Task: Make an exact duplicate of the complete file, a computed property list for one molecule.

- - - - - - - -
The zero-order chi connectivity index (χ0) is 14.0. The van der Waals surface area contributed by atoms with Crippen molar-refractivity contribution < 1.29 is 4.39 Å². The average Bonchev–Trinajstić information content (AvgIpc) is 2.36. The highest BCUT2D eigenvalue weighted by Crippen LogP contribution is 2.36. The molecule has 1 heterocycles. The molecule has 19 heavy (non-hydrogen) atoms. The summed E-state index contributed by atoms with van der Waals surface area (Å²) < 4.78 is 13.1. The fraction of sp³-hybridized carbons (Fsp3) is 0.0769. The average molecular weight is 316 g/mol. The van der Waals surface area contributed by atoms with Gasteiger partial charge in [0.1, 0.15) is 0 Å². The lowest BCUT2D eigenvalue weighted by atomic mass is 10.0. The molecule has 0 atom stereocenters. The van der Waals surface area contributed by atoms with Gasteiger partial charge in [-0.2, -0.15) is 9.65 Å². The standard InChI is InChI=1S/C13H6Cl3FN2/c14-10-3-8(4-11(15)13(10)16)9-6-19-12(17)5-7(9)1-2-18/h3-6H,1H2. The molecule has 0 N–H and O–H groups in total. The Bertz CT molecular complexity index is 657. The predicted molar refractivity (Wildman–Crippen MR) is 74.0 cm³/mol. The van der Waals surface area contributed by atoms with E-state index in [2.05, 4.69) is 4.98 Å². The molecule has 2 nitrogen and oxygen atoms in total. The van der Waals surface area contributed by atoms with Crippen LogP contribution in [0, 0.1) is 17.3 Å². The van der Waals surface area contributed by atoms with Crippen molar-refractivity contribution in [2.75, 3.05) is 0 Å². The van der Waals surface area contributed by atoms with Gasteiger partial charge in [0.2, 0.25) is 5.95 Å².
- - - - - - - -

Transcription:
The zero-order chi connectivity index (χ0) is 14.0. The van der Waals surface area contributed by atoms with Crippen molar-refractivity contribution < 1.29 is 4.39 Å². The average Bonchev–Trinajstić information content (AvgIpc) is 2.36. The highest BCUT2D eigenvalue weighted by Crippen LogP contribution is 2.36. The molecule has 1 heterocycles. The molecule has 19 heavy (non-hydrogen) atoms. The summed E-state index contributed by atoms with van der Waals surface area (Å²) < 4.78 is 13.1. The fraction of sp³-hybridized carbons (Fsp3) is 0.0769. The average molecular weight is 316 g/mol. The van der Waals surface area contributed by atoms with Gasteiger partial charge in [0.1, 0.15) is 0 Å². The lowest BCUT2D eigenvalue weighted by atomic mass is 10.0. The molecule has 0 atom stereocenters. The van der Waals surface area contributed by atoms with Gasteiger partial charge in [-0.2, -0.15) is 9.65 Å². The standard InChI is InChI=1S/C13H6Cl3FN2/c14-10-3-8(4-11(15)13(10)16)9-6-19-12(17)5-7(9)1-2-18/h3-6H,1H2. The molecule has 0 N–H and O–H groups in total. The Bertz CT molecular complexity index is 657. The predicted molar refractivity (Wildman–Crippen MR) is 74.0 cm³/mol. The van der Waals surface area contributed by atoms with E-state index in [2.05, 4.69) is 4.98 Å². The molecule has 2 nitrogen and oxygen atoms in total. The van der Waals surface area contributed by atoms with Crippen LogP contribution in [0, 0.1) is 17.3 Å². The van der Waals surface area contributed by atoms with Crippen molar-refractivity contribution in [2.75, 3.05) is 0 Å². The van der Waals surface area contributed by atoms with Gasteiger partial charge in [0.2, 0.25) is 5.95 Å².